Injury-plagued Bears linebacker D.J. Williams has Marc Trestman’s trust
BY PATRICK FINLEY Staff Reporter June 17, 2014 8:47PM
Updated: June 17, 2014 8:53PM
First came the torn right calf, suffered the last day of July.
Bronchitis struck during the lead up to the Saints game in Week 5.
The next week, toward the end of the third quarter, D.J. Williams ruptured his left pectoral muscle, ending a season that felt as though it had never started.
“I was kinda banged up last year,” the middle linebacker said Tuesday after the first of three Bears mandatory minicamp practices at the Walter Payton Center. “This year, I’m just focusing on being healthy and being out there every snap.”
The Bears hope he will be.
“He’s certainly the lead dog there,” coach Marc Trestman said. “But we do have competition.”
When the Bears retooled their defense this offseason, they did so — mostly — with a splash.
They signed Pro Bowler Jared Allen, Raiders stud Lamarr Houston and the Lions’ Willie Young to rush from the edge. At defensive tackle, they re-signed Jeremiah Ratliff and Nate Collins, and drafted two.
Three safeties added this offseason — free agents M.D. Jennings and Ryan Mundy and draftee Brock Vereen — have lined up as starters this spring.
The team didn’t draft a linebacker, though, or even sign a rotation player from another team.
They simply re-upped Williams to a one-year deal and moved one-time end Shea McClellin to the strong side. Jon Bostic is expected to push both.
For their patience to pay off, Williams — who appeared in six games last season after missing all four preseason contests — must be healthy.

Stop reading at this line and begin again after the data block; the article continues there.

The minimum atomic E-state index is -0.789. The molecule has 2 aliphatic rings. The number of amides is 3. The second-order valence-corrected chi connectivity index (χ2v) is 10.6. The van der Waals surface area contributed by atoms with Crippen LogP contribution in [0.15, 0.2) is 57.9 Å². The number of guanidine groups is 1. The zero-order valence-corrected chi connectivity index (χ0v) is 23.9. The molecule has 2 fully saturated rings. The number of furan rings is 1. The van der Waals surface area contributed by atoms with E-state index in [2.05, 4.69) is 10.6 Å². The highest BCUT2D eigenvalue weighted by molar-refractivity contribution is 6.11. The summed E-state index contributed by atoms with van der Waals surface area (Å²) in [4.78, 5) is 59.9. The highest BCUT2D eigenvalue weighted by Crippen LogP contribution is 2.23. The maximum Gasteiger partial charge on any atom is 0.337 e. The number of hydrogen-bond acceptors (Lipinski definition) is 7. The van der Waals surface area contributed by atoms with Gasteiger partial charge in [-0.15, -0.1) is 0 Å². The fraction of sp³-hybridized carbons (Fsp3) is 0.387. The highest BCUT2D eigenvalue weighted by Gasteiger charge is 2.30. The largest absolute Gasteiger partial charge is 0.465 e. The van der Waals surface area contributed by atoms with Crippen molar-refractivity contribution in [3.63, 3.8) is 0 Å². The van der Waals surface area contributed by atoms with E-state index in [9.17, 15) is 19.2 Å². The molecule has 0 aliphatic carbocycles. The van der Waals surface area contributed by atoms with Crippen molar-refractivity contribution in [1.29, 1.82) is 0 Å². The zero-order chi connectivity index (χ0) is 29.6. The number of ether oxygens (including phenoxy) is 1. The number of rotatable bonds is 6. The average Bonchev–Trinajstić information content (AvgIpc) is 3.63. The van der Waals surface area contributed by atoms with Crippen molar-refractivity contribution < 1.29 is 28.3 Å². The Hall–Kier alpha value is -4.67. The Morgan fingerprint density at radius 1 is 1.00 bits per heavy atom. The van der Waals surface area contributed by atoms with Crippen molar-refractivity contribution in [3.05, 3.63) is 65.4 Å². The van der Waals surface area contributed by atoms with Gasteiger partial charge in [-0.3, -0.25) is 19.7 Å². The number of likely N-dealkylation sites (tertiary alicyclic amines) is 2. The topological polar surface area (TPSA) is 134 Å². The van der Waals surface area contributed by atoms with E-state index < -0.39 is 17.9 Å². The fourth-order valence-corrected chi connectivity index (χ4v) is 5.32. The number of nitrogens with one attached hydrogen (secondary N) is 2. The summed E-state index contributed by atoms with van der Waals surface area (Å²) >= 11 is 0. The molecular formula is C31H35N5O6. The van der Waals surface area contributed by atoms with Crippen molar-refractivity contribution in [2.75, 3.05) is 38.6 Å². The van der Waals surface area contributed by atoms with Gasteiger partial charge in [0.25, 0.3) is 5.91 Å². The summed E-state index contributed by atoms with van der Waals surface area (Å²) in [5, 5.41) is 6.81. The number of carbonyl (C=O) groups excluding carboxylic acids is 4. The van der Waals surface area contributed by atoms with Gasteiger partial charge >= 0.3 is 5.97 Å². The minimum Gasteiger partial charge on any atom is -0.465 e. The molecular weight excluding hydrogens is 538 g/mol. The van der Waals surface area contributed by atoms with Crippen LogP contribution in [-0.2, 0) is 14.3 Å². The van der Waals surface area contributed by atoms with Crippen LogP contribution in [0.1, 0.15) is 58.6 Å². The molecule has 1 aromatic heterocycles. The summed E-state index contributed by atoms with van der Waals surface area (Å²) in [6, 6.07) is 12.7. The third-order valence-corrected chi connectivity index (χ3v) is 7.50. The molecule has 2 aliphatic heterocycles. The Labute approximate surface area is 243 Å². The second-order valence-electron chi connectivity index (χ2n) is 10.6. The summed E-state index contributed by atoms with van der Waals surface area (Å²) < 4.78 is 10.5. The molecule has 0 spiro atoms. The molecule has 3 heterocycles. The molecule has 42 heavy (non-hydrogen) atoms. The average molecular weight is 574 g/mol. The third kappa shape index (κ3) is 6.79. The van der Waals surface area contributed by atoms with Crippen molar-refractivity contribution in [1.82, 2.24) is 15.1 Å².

So far, so good. Williams stayed in Chicago for most of the offseason to recuperate and declared his pectoral muscle “about 90 percent” Tuesday.
“But I still got a good month-and-a-half to continue working on strength,” he said.
The Bears report to training camp in Bourbonnais on July 24.
“I’m just hoping he can be 100 percent,” Trestman said. “He’s had an offseason to work. He’s been out there competing hard.
“And when he’s playing well, it’s visibly noticeable in terms of what we can do with the middle linebacker position.”
Bears officials point to Week 3 last season as the high point of the defense’s season. With linebackers blitzing the Steelers at will, Williams had two sacks in only 28 snaps.
“I still probably wasn’t 100 percent then,” Williams said with a smile. “But, you know, it was a pretty good game.”
The 31-year-old was injured three weeks later, but he knew he could be in the Bears’ plans this season.
“I spoke to guys upstairs, and they said they’d liked what I was doing prior to getting injured,” he said. “And their plan would be to have me back.”
Part of Williams’ value is his ability to mentor Khaseem Greene and Bostic, both second-year linebackers, and McClellin, who is learning a new position. Williams has played both middle and outside linebacker in his career.
“From being in the league — this is my 11th year — I’ve probably seen a lot more than them,” Williams said. “Whenever I see something, a little tidbit they might not know, or a little key here, I voice my opinion.”
Trestman said it would be “unfair” to players like Bostic to declare them backups this early.
“[Bostic] is competing at a really high level and has worked really hard and is right in the mix, no doubt about it,” he said.
If he’s healthy, though, Williams — who feels as good as he has in two seasons — will get the first look.
“I’m just going out there every day fighting to be on the field as much as I can,” he said. “As much as possible.”